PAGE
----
Artificial Intelligence and the Brain

An original inspiration of AI, from the early days of McCulloch and Pitts, is the human brain. The aim of this module is not a full Neuroscience or Cognitive Science module, but rather one covering topics that have inspired, or is in the process of inspiring AI research. These range from microscopic to macroscopic to structural: Hebbian learning, simple perceptrons, the canonical microcircuit, predictive coding (as a cognitive model and AI parallel), and dopamine-coded reward prediction for Reinforcement Learning. On a larger scale: hippocampal feedback, including grid and place cells. Related to convolutional networks, the module will cover the visual hierarchy. Related to recurrent networks, the module will present an overview of the auditory processing system. The module will conclude with open problems in motor control (neuroscientifically and AI) which are not well characterised, and harder to formulate in current AI frameworks.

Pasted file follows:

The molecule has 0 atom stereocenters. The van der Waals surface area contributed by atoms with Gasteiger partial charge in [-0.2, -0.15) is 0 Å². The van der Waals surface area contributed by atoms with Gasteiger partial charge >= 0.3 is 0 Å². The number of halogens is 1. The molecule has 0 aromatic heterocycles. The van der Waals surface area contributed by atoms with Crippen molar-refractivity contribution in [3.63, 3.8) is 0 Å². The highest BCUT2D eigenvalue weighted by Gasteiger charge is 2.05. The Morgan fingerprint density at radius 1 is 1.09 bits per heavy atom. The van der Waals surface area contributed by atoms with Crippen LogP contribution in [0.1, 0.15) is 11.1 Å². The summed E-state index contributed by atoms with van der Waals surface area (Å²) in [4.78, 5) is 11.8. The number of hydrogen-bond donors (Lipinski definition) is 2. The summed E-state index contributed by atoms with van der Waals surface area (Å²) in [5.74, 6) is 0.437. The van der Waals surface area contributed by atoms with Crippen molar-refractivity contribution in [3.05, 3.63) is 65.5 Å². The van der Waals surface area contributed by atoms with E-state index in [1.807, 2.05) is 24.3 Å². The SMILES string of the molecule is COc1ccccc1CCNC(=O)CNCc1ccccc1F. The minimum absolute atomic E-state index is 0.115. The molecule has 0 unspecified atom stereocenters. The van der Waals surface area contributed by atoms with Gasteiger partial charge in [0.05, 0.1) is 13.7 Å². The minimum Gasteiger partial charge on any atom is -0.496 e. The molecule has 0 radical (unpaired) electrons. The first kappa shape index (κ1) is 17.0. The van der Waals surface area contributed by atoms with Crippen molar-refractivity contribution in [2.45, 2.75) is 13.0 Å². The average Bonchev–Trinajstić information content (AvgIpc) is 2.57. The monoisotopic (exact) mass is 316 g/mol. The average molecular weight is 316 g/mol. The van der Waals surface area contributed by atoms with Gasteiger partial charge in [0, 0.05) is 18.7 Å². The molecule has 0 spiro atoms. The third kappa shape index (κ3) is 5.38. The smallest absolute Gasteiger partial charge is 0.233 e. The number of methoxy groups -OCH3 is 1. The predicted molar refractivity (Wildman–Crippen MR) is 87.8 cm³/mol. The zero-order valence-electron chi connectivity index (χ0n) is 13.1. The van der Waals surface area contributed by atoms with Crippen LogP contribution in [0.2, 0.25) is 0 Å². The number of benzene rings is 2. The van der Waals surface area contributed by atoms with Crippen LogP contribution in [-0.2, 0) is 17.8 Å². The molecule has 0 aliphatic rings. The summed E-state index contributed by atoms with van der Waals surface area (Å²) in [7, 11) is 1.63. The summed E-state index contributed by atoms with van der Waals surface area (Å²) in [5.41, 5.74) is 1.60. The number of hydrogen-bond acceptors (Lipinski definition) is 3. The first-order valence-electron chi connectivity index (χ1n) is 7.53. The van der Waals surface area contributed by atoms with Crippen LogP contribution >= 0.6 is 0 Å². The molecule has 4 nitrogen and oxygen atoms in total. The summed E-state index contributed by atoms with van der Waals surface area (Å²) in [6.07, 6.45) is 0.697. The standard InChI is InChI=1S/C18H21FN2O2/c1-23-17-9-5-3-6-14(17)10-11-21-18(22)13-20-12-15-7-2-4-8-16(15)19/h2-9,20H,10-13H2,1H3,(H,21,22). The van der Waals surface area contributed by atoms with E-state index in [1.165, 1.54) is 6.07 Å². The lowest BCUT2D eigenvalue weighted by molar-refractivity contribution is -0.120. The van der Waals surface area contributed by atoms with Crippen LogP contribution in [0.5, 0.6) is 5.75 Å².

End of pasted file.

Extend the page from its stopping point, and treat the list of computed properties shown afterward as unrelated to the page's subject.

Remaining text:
Upon completion of the module the student will be able to:

  • give a broad account of the history of brain-inspired AI;
  • summarise and discuss basic elements of Neuro- and Cognitive Science, particularly brain structure and organisation in AI, from the point of view of mathematical modelling and algorithms;
  • formulate and interpret the theory of visual pathway and memory from an AI perspective;
  • discuss and appraise open problems in brain-inspired AI.